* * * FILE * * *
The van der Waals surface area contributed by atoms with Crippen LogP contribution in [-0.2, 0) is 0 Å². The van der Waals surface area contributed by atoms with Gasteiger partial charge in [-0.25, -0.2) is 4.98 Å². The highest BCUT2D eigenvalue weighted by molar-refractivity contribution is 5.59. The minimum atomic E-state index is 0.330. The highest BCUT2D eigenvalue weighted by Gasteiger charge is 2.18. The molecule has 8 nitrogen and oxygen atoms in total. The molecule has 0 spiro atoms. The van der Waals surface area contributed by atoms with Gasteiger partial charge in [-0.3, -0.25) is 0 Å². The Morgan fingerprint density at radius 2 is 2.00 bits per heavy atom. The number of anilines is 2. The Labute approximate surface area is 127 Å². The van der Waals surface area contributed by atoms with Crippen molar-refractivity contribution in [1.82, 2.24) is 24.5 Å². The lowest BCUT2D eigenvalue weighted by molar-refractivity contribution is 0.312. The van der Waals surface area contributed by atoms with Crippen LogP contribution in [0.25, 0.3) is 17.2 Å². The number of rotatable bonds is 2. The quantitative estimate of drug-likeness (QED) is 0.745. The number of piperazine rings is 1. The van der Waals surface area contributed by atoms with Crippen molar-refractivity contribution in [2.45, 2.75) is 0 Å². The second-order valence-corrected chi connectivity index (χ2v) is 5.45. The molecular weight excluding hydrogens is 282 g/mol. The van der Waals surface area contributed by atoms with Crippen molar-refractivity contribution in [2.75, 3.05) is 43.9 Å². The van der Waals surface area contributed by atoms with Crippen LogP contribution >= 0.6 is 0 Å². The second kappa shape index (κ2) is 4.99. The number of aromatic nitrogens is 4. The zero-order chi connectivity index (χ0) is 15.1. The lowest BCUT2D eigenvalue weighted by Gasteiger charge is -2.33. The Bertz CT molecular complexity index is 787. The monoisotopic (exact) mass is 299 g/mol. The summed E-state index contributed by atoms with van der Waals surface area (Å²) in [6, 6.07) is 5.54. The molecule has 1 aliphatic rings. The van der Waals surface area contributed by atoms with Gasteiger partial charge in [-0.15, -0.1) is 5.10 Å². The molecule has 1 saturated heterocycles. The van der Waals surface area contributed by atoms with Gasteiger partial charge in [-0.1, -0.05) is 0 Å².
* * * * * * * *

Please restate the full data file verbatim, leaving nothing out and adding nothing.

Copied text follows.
The van der Waals surface area contributed by atoms with Crippen LogP contribution in [-0.2, 0) is 0 Å². The van der Waals surface area contributed by atoms with Gasteiger partial charge in [-0.25, -0.2) is 4.98 Å². The highest BCUT2D eigenvalue weighted by molar-refractivity contribution is 5.59. The minimum atomic E-state index is 0.330. The highest BCUT2D eigenvalue weighted by Gasteiger charge is 2.18. The molecule has 8 nitrogen and oxygen atoms in total. The molecule has 0 spiro atoms. The van der Waals surface area contributed by atoms with Gasteiger partial charge in [-0.3, -0.25) is 0 Å². The Morgan fingerprint density at radius 2 is 2.00 bits per heavy atom. The number of anilines is 2. The Labute approximate surface area is 127 Å². The van der Waals surface area contributed by atoms with Crippen molar-refractivity contribution in [1.82, 2.24) is 24.5 Å². The lowest BCUT2D eigenvalue weighted by molar-refractivity contribution is 0.312. The van der Waals surface area contributed by atoms with Crippen LogP contribution in [0.25, 0.3) is 17.2 Å². The number of rotatable bonds is 2. The quantitative estimate of drug-likeness (QED) is 0.745. The number of piperazine rings is 1. The van der Waals surface area contributed by atoms with Crippen molar-refractivity contribution in [2.45, 2.75) is 0 Å². The second-order valence-corrected chi connectivity index (χ2v) is 5.45. The molecular weight excluding hydrogens is 282 g/mol. The van der Waals surface area contributed by atoms with Crippen molar-refractivity contribution in [2.75, 3.05) is 43.9 Å². The van der Waals surface area contributed by atoms with Crippen LogP contribution >= 0.6 is 0 Å². The second kappa shape index (κ2) is 4.99. The number of aromatic nitrogens is 4. The zero-order chi connectivity index (χ0) is 15.1. The lowest BCUT2D eigenvalue weighted by Gasteiger charge is -2.33. The Bertz CT molecular complexity index is 787. The monoisotopic (exact) mass is 299 g/mol. The summed E-state index contributed by atoms with van der Waals surface area (Å²) in [6, 6.07) is 5.54. The molecule has 1 aliphatic rings. The van der Waals surface area contributed by atoms with Gasteiger partial charge in [-0.15, -0.1) is 5.10 Å². The molecule has 1 saturated heterocycles. The van der Waals surface area contributed by atoms with Gasteiger partial charge in [-0.1, -0.05) is 0 Å².